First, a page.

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Mortgage firm closure leads to lawsuits, FBI investigation


November 25, 2009
MEREDITH — The sudden closing of a local mortgage firm has brought on a hail of lawsuits, an investigation by the FBI and state agencies, and word that millions of dollars are now unaccounted for.

Last week Financial Resources Mortgage, Inc. on 15 Northview Drive, managed by Scott Farah and Donald Dodge closed its doors, as did associated CL and M, Inc.

The company Web site is down and the phone is no longer in service.

The Better Business Bureau Web site said it was notified on Nov. 10 that the company had shut down and encourages customers to contact the state Banking Department with questions.

New Hampshire Attorney General Michael Delaney said in a statement dated Nov. 13 that he, Banking Commissioner Peter Hildreth, and Director of the Bureau of Securities Regulation Mark Connolly are coordinating efforts with state and federal authorities on the closure of Financial Resources Mortgage, Inc. and reviewing the circumstances to see if any laws were broken in the process.

"We are continuing to work closely with the Banking Department and the Bureau of Securities Regulation and federal authorities to address the closure," Delaney said. "(We) received a number of calls with investors who have raised complaints regarding the closure, and these are being actively reviewed."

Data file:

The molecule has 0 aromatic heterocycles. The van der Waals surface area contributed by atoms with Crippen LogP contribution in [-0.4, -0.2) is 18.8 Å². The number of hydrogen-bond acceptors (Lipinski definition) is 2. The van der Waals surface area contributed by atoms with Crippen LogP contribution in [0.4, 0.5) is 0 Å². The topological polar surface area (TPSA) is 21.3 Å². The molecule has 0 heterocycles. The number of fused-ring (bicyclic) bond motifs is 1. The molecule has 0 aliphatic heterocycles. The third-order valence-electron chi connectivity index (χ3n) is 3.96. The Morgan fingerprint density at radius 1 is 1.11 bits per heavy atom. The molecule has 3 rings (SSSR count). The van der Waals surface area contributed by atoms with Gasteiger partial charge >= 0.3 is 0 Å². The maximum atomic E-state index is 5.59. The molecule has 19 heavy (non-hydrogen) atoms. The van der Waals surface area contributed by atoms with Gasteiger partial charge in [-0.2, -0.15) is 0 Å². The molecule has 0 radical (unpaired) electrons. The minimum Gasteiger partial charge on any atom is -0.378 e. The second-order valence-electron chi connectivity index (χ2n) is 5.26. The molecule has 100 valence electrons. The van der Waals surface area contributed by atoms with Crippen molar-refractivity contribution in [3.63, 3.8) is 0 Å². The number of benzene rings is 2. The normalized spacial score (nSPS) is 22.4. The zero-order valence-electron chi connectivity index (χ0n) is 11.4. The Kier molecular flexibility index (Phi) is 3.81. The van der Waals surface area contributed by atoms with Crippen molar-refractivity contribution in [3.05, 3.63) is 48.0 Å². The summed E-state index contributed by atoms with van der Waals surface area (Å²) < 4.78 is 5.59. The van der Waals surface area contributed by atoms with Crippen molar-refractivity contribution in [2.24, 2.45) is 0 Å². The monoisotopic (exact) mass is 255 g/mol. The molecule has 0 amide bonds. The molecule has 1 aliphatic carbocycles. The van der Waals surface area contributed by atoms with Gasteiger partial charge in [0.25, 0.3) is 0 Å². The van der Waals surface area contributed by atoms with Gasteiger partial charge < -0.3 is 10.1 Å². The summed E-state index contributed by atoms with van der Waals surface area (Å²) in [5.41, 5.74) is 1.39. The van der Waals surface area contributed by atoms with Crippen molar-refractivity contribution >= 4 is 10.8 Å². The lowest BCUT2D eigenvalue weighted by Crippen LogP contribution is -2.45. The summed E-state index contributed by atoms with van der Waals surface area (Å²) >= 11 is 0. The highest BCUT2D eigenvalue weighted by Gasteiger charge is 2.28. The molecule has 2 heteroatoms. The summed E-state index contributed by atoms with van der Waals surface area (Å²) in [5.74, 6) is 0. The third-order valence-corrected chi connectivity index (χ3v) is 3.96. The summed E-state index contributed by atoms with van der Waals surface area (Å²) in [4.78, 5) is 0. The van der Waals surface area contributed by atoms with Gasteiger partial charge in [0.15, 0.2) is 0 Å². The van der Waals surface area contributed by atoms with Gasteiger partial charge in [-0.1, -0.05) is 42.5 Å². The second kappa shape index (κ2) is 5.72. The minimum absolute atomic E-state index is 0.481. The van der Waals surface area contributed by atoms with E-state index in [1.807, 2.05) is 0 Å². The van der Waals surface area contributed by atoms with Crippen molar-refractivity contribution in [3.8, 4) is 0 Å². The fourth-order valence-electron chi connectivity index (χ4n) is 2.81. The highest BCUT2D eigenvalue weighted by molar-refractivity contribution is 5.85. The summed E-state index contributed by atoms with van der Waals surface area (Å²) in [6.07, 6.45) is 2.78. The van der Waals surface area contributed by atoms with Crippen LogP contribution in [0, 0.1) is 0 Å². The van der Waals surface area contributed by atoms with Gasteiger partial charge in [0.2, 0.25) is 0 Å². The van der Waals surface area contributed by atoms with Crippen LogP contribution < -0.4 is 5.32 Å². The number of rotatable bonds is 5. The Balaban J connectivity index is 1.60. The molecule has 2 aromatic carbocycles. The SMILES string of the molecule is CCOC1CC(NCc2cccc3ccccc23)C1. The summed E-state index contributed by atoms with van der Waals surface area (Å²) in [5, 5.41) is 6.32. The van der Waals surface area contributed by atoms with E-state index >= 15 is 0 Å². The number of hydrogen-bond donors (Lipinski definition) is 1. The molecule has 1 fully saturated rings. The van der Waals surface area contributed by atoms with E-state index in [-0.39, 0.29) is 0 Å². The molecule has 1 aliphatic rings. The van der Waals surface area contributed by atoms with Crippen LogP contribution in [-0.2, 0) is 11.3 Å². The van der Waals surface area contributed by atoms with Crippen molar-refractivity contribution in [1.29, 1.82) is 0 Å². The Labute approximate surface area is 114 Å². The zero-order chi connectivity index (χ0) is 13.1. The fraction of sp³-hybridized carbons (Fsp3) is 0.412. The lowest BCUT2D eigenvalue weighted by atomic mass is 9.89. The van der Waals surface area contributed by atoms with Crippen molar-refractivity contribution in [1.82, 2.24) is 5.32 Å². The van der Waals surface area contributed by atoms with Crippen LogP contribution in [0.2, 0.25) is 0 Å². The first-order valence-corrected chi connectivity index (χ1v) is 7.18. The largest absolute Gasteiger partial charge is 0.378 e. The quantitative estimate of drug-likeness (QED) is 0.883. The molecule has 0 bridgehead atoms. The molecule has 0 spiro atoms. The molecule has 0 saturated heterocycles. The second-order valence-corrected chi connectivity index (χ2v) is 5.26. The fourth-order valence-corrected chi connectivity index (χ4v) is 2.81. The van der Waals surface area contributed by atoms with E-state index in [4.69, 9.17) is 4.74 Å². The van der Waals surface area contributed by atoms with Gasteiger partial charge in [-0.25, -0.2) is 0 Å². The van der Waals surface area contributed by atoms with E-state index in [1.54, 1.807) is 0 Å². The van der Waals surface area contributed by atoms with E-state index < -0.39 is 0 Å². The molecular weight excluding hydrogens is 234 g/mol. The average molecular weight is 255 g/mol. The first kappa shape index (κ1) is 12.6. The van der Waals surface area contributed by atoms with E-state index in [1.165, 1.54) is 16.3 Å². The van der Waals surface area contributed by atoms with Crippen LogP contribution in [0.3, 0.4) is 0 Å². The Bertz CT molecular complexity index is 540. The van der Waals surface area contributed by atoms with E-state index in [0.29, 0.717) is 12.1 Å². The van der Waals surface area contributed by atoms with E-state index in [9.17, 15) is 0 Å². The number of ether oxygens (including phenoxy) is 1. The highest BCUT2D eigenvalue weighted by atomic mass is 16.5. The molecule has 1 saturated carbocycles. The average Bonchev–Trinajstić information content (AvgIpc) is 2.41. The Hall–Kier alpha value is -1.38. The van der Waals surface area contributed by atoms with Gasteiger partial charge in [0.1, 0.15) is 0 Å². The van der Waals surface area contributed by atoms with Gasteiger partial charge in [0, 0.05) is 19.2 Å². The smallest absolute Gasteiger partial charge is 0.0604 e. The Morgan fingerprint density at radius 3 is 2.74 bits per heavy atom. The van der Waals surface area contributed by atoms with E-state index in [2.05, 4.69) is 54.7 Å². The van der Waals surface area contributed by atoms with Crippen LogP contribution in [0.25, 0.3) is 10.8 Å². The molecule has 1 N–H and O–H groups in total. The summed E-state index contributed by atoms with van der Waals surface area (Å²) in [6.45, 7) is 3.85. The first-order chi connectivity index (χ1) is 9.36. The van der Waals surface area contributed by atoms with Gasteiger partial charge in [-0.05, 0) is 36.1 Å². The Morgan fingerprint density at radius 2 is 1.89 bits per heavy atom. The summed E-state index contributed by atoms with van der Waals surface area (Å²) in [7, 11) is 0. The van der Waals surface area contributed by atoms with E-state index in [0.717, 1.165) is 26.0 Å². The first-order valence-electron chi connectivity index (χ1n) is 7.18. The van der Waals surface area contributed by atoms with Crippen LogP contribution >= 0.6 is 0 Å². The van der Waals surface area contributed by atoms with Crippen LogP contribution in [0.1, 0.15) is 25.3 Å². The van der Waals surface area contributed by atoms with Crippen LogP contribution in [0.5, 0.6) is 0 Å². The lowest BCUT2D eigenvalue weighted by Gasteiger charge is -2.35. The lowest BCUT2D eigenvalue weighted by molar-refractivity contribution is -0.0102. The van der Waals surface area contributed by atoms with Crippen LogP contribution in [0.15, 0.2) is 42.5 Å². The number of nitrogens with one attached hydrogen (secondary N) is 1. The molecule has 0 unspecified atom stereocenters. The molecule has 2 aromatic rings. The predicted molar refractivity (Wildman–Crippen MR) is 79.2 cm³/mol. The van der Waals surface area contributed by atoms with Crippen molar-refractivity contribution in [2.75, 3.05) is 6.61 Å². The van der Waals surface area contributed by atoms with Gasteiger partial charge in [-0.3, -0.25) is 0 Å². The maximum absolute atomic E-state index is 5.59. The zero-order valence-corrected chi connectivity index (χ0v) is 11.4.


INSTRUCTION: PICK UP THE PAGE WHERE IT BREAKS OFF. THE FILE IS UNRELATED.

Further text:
Delaney said the FBI is investigating the closure and state officials are coordinating efforts with the FBI and the US Attorney.

The Attorney General's office announced later in the week that it has Involuntary Petitions for Bankruptcy against Financial Resources Management, Inc. and C L and M, Inc. in the United States Bankruptcy Court, District of New Hampshire.

According to a statement from the office, the State's Petitions allege that Farah, the sole shareholder of FRM and Donald Dodge, the sole shareholder of C L and M, have abandoned their respective businesses. The total amount being claimed to be lost by those contacting the AG's office is $23 million.

According to the statement, the state learned that money obtained from various investors had been used by the companies for the construction of housing developments and other construction projects. In addition, individuals who obtained mortgages from FRM, and are ready and willing to make payments on their outstanding mortgages, are unable to determine where to direct their payments. Some investors, who are fearful of losing their investments, have demanded direct payment from homeowners or threatened to take possession of property securing the various loans.

The petition has asked that an interim trustee be appointed to manage the companies' assets.

"I have taken this action in order to begin the process of an orderly and lawful dissolution of both FRM and C L and M, Inc.," Deleany said in a statement. "This step is necessary to provide assurance to those who, in good faith, obtained loans from FRM and C L and M, and are looking for a procedure for making future payments. The filing of the bankruptcy petitions will also begin the process to establish a system for the orderly distribution of assets to creditors."

By the end of the day Friday, nine suits had been filed in Belknap County Superior Court against Financial Resources, its holders, and associated firms and trusts. Two of the cases are equity petitions and seven are civil suits.

In their court paperwork, investors almost universally said that they had invested large sums of money in transactions through Financial Resources and/or CL and M, including real estate transactions, loans, and other investments. Many investors said they did not receive a return for their investment and later tried to contact the company, Farah, and Dodge, and discovered the office had closed.